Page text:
Keep Or Toss: How Long Should I Hang On To My Financial Documents? - A+ Federal Credit Union (2024)

Determining whether to keep or shred financial documents can be confusing – use our simple guide to get started.

Every year, it’s nice to do a bit of “financial spring cleaning” and declutter your filing cabinet, desk drawers, and the various hiding places where miscellaneous scraps of paper tend to accumulate and multiply. Here’s what you need to know:

Keep Or Toss

Keep Forever

If you’re long overdue for some organization in the paperwork department, start here! This category includes all the super important life stuff that’s usually issued to you only once and therefore difficult to replace:

  • Birth and death certificates
  • Social Security cards and ID cards (even expired versions)
  • Passports (even expired versions)
  • Marriage licenses and divorce decrees
  • Adoption papers
  • Copies of wills, trusts, and powers of attorney
  • Adoption papers
  • Records of paid mortgages
  • Safe-deposit box inventory
  • Military records
  • Retirement and pension plans

Your “keep forever” documents should be kept in a secure place. A locking file cabinet in your home is a popular choice but consider upgrading to a safer alternative – such as a fireproof safe in your home or a safe-deposit box at your credit union or bank. Also, consider scanning these documents and having them backed up on the cloud – password protected, of course – so you can access them remotely and quickly in an emergency.

Keep For Seven Years

  • Income tax returns
  • Any forms that support income or a deduction on your tax return (e.g., receipts, canceled checks, W-2 forms)
  • Records of selling a house or stock (documentation for capital gains tax)
  • Records of paid-out loans
  • Records of sold investments
  • Mortgage documents
  • Medical records (including prescriptions and health insurance information)

This category includes all supporting documents for your income tax return, plus a couple of other miscellaneous ones. This may seem like a long period of time, but it’s not an arbitrary number – seven years is how far back the IRS can go to audit a tax return. The breakdown is a little more complex; you can be audited for any reason up to three years after you file a tax return and up to six years after you file a tax return if you omitted 25% or more of your gross income – which technically makes the auditing window three to seven years.

An audit is an evaluation of your tax return to verify its accuracy and to ensure compliance with tax laws. Many people associate being audited with having committed tax fraud or some other dishonest financial behavior, but, in fact, some taxpayers are audited on a random basis each year.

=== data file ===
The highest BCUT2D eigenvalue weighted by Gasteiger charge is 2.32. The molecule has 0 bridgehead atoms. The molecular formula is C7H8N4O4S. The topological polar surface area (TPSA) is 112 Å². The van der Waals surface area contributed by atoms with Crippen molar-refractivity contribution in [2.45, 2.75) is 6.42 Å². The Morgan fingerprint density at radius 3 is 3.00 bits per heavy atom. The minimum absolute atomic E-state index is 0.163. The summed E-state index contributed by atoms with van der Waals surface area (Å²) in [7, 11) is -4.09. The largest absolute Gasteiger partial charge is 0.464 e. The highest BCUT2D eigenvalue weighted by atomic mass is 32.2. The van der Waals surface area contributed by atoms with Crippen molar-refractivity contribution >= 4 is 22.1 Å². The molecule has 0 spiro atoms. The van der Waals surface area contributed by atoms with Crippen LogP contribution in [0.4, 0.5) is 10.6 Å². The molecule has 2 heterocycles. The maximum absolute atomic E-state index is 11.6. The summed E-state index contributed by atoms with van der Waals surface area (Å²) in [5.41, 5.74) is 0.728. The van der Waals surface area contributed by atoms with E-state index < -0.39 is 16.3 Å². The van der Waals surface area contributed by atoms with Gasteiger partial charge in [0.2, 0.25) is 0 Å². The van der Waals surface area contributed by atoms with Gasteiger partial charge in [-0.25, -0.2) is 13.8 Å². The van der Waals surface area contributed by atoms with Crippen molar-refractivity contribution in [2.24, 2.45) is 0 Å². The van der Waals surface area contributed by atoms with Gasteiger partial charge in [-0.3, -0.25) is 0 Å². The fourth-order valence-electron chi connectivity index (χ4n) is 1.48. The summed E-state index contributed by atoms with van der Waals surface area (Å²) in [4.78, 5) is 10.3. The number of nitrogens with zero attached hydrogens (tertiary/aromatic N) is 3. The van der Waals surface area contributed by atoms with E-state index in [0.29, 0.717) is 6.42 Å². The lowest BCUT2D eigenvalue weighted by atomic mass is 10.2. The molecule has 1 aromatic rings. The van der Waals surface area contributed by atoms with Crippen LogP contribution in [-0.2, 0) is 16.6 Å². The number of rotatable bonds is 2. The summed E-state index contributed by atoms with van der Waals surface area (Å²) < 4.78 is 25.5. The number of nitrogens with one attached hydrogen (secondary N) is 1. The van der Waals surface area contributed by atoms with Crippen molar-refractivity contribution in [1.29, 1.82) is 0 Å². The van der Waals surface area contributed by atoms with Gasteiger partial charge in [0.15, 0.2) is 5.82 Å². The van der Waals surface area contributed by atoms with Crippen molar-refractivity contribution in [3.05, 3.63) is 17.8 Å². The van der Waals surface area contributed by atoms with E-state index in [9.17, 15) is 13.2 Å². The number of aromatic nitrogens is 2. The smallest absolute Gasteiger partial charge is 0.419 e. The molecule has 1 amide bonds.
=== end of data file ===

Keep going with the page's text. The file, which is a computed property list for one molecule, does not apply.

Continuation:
If audited, you’re required by law to provide the documentation that supports the claims made in your tax return. In some cases, additional information may be required to verify a claim you’ve made – it might just be a matter of providing a canceled check, a receipt, or a bank statement. In other instances, the audit may take place on-site, meaning at your residence or workplace, or at an IRS office. Being well-organized is the best way to make the process as quick and painless as possible.

Keep For One Year

  • Bank and credit card statements
  • Pay stubs
  • Quarterly investment statements
  • Receipts for large purchases
  • Canceled checks
  • Paid medical bills

This category mostly consists of monthly statements. A good rule of thumb is to keep your monthly statements for the current year, and then shred them once you’ve reconciled them with an annual statement. The exception is any statement needed for tax purposes – those get grouped into the “keep for seven years” category.

Keep For 30 Days Or Less

  • ATM slips
  • Utility and phone bills

ATM slips can be tossed once you’ve checked them against your monthly bank statement. Utility bills and phone bills can be shredded after you’ve paid them unless they contain tax-deductible expenses.

Keep While You Own

This bonus category is a catch-all for agreements and contracts that are active for varied amounts of time:

  • Warranty information
  • Insurance documents
  • Vehicle titles and loan documents
  • House and mortgage documents
  • Pension records/retirement plans

You’ll want to hang on to the records in this category for at least as long as you own the asset. For major purchases, stapling the original purchase receipt to the user manual or warranty information will keep everything in the same spot, should you need to make a warranty claim. Documents relating to improvements and upgrades on your home or vehicle should also be saved alongside your title and loan papers.


Sorting through financial documents is a straightforward process once you figure out how long you need to keep specific types of documents. Doing a periodic cleanup will help keep your documents organized and decluttered in the event you need to access them.

Keep Or Toss: How Long Should I Hang On To My Financial Documents? - A+ Federal Credit Union (2024)


Keep Or Toss: How Long Should I Hang On To My Financial Documents? - A+ Federal Credit Union? ›

Keep For One Year

How long should you keep financial documents? ›

Keep records for 3 years from the date you filed your original return or 2 years from the date you paid the tax, whichever is later, if you file a claim for credit or refund after you file your return. Keep records for 7 years if you file a claim for a loss from worthless securities or bad debt deduction.